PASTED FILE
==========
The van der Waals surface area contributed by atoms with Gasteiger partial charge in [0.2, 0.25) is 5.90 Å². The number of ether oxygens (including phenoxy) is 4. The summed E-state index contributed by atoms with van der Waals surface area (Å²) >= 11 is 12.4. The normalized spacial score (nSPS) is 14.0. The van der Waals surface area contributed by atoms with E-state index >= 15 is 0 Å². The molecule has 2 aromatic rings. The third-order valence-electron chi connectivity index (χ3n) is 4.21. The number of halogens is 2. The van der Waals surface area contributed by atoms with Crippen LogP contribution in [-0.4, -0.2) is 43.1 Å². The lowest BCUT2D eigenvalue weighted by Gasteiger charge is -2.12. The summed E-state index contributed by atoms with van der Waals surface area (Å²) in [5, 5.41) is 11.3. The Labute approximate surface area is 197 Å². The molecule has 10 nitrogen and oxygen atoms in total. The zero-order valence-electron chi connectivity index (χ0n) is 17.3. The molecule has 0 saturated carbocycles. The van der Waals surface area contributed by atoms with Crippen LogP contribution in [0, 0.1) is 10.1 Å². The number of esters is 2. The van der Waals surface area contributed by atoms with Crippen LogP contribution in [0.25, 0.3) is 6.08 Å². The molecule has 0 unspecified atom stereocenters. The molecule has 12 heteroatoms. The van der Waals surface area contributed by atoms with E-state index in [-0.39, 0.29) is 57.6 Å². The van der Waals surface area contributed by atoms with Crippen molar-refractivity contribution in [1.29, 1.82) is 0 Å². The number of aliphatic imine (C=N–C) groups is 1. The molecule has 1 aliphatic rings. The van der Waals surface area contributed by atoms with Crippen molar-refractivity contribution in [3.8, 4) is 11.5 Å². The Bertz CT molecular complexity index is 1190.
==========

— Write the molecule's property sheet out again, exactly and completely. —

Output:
The van der Waals surface area contributed by atoms with Gasteiger partial charge in [0.2, 0.25) is 5.90 Å². The number of ether oxygens (including phenoxy) is 4. The summed E-state index contributed by atoms with van der Waals surface area (Å²) >= 11 is 12.4. The normalized spacial score (nSPS) is 14.0. The van der Waals surface area contributed by atoms with E-state index >= 15 is 0 Å². The molecule has 2 aromatic rings. The third-order valence-electron chi connectivity index (χ3n) is 4.21. The number of halogens is 2. The van der Waals surface area contributed by atoms with Crippen LogP contribution in [-0.4, -0.2) is 43.1 Å². The lowest BCUT2D eigenvalue weighted by Gasteiger charge is -2.12. The summed E-state index contributed by atoms with van der Waals surface area (Å²) in [5, 5.41) is 11.3. The Labute approximate surface area is 197 Å². The molecule has 10 nitrogen and oxygen atoms in total. The zero-order valence-electron chi connectivity index (χ0n) is 17.3. The molecule has 0 saturated carbocycles. The van der Waals surface area contributed by atoms with Crippen LogP contribution in [0, 0.1) is 10.1 Å². The number of esters is 2. The van der Waals surface area contributed by atoms with Crippen LogP contribution in [0.25, 0.3) is 6.08 Å². The molecule has 0 unspecified atom stereocenters. The molecule has 12 heteroatoms. The van der Waals surface area contributed by atoms with E-state index in [-0.39, 0.29) is 57.6 Å². The van der Waals surface area contributed by atoms with Crippen molar-refractivity contribution in [1.29, 1.82) is 0 Å². The number of aliphatic imine (C=N–C) groups is 1. The molecule has 1 aliphatic rings. The van der Waals surface area contributed by atoms with Crippen molar-refractivity contribution in [3.8, 4) is 11.5 Å². The Bertz CT molecular complexity index is 1190.